Infinite Ops Inc. has expanded its cloud workspace-as-a-service offering into a cloud solutions orchestration engine capable of provisioning and configuring a wider range of hosted workloads on an automated basis.
The original version of the Mountlake Terrace, Wash.-based vendor’s Infinite Ops Console solution, which reached market in April, equipped channel pros and IT departments to build and deploy complete cloud workspaces, rapidly and with minimal hands-on intervention. The platform acquired support for workspaces based on Citrix technologies in June.
The revamped Infinite Ops Console officially rolled out today allows users to deploy not just workspaces but a broad array of other cloud-based solutions featuring mix-and-match combinations of applications such as Microsoft SQL Server, Parallels Remote Application Server, and Teradici Cloud Access Software running on infrastructure-as-a-service resources from Amazon Web Services, Microsoft, and Google.
“We’ve built it out to be much more flexible and robust, but at the same time made it super simple for the IT partner,” says Infinite Ops CEO and chief architect Michael Fraser.
Included in the revised platform are integration with real-time application performance monitoring tools from vendors such as LogicMonitor Inc., of Santa Barbara, Calif., as well as pricing tools that show users in advance exactly what the various third-party elements of a cloud solution will cost them.
Infinite Ops itself charges $99 a month for a starter edition of its service up to $899 a month for the most sophisticated pre-packaged service bundle. Those rates are low enough to make using Infinite Ops as a platform for test, demo, and proof-of-concept environments a practical option, Fraser states, adding that customers can then roll those deployments into production or swiftly de-provision them.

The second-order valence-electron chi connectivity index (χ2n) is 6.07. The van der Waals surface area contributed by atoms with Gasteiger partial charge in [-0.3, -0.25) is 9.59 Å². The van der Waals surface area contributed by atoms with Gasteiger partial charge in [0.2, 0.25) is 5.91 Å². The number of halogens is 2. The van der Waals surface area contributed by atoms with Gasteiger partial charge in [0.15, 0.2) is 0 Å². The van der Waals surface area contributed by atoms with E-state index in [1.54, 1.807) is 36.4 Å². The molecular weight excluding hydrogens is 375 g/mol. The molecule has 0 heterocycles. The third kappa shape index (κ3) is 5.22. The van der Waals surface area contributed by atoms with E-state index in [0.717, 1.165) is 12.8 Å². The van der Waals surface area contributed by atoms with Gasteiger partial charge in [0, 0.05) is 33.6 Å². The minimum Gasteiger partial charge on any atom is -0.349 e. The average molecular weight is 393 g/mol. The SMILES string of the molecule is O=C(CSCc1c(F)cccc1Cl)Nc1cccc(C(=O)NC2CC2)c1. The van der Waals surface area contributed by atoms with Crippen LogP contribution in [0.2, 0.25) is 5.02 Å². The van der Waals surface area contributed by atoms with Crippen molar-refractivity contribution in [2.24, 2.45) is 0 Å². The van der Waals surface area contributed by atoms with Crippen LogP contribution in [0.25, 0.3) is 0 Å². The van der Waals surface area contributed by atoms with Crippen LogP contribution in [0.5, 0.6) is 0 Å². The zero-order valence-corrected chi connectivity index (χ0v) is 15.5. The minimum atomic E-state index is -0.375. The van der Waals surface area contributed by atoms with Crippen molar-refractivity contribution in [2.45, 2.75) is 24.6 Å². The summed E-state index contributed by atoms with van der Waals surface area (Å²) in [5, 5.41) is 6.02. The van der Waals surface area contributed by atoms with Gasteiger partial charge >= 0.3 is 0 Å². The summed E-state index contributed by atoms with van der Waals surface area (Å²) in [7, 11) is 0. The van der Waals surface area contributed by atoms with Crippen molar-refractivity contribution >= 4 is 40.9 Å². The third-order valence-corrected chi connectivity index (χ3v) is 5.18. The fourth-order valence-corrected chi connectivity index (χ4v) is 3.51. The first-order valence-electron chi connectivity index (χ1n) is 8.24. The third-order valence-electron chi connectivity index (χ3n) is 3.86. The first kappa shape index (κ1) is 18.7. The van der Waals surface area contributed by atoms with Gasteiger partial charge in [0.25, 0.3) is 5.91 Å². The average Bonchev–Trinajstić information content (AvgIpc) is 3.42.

“We’re doing full lifecycle orchestration,” Fraser says.
Infinite Ops’s pivot away from an exclusive focus on workspace-as-a-service comes in response to what Fraser characterizes as unexpectedly slow early momentum for that technology.
“The adoption for workspaces in the cloud hasn’t pushed forward as quickly as we had anticipated, and we’ve gotten a lot of requests for other types of solutions,” he says.
Furthermore, Fraser continues, while the WaaS market is a growing one with a solid future, it’s but one dimension of a far larger opportunity for companies like Infinite Ops in cloud orchestration.
“Workspaces themselves are a shorter-term play, and having something that’s much more flexible and can organically grow with the market and evolve as the market evolves is a much longer, bigger play,” Fraser says.
Global spending on WaaS solutions will grow at a 12.1 percent CAGR through 2022 to $18.3 billion, according to Transparency Market Research.
Coming next year to the Infinite Ops platform are support for the IBM SoftLayer cloud infrastructure environment as well as integration with PSA software from Tampa, Fla.-based ConnectWise and East Greenbush, N.Y.-based Autotask Corp. that will allow users to import billing and configuration data from their cloud environments. Compatibility with the ConnectWise Automate RMM solution (which was known, until recently, as LabTech) will arrive in 2017 as well.